Evolution of the MADS-box family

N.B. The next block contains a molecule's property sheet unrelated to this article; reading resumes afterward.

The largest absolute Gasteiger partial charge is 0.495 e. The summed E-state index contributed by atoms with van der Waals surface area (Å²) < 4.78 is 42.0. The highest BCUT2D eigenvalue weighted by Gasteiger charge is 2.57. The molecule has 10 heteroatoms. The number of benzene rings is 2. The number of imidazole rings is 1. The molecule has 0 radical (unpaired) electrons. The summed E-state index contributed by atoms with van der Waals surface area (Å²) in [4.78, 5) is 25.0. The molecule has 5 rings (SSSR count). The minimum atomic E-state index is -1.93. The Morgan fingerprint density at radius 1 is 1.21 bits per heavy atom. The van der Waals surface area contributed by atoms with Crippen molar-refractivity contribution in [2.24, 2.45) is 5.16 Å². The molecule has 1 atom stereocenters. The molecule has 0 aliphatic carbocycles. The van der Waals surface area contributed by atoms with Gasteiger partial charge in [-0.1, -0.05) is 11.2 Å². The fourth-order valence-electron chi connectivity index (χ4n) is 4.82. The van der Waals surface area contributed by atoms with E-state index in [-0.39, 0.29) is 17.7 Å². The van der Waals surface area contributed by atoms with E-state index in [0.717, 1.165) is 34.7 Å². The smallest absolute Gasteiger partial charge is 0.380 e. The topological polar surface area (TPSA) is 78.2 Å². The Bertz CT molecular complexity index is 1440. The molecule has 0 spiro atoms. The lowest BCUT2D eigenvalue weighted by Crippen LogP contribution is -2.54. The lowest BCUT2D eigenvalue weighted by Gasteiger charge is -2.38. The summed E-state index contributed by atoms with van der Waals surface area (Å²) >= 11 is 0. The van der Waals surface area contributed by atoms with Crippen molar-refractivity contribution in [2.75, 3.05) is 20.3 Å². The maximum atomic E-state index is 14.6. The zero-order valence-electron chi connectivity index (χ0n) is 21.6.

The members of the MADS-box family of transcription factors play a very important and evolutionarily conserved role in flower development. According to the ABC Model of flower development, three zones A,B and C are generated within the developing flower primordium, by the action of some transcription factors, that are members of the MADS-box family. Among these, the functions of the B and C domain genes have been evolutionarily more conserved than the A domain gene. Many of these genes have arisen through gene duplications of ancestral members of this family. Quite a few of them show redundant functions. The evolution of the MADS-box family has been extensively studied. These genes are present even in pteridophytes, but the spread and diversity is many times higher in angiosperms.[95] There appears to be quite a bit of pattern into how this family has evolved. Consider the evolution of the C-region gene AGAMOUS (AG). It is expressed in today's flowers in the stamens, and the carpel, which are reproductive organs. Its ancestor in gymnosperms also has the same expression pattern. Here, it is expressed in the strobili, an organ that produces pollen or ovules.[96] Similarly, the B-genes' (AP3 and PI) ancestors are expressed only in the male organs in gymnosperms. Their descendants in the modern angiosperms also are expressed only in the stamens, the male reproductive organ. Thus, the same, then-existing components were used by the plants in a novel manner to generate the first flower. This is a recurring pattern in evolution. The MADS box is a conserved sequence motif found in genes which comprise the MADS-box gene family.[1] The MADS box encodes the DNA-binding MADS domain. The MADS domain binds to DNA se uences of high similarity to the motif CC[A/T]6GG termed the CArG-box.[2] MADS-domain proteins are generally transcription factors.[2][3] The length of the MADS-box reported by various researchers varies somewhat, but typical lengths are in the range of 168 to 180 base pairs, i.e. the encoded MADS domain has a length of 56 to 60 amino acids.[4][5][6][7] There is evidence that the MADS domain evolved from a sequence stretch of a type II topoisomerase in a common ancestor of all extant eukaryotes.[8] A fern is any one of a group of about 12,000 species of plants belonging to the botanical group known as Pteridophyta.[3] Unlike mosses, they have xylem and phloem (making them vascular plants). They have stems, leaves, and roots like other vascular plants. Ferns reproduce via spores and have neither seeds nor flowers. By far the largest group of ferns is the leptosporangiate ferns, but ferns as defined here (also called monilophytes) include horsetails, whisk ferns, marattioid ferns, and ophioglossoid ferns. The term pteridophyte also refers to ferns and a few other seedless vascular plants (see classification section below). Ferns first appear in the fossil record 360 million years ago in the Carboniferous but many of the current families and species did not appear until roughly 145 million years ago in the early Cretaceous (after flowering plants came to dominate many environments). Ferns are not of major economic importance, but some are grown or gathered for food, as ornamental plants, for remediating contaminated soils, and have been the subject of research for their ability to remove some chemical pollutants from the air. Some are significant weeds. They also play a role in mythology, medicine, and art.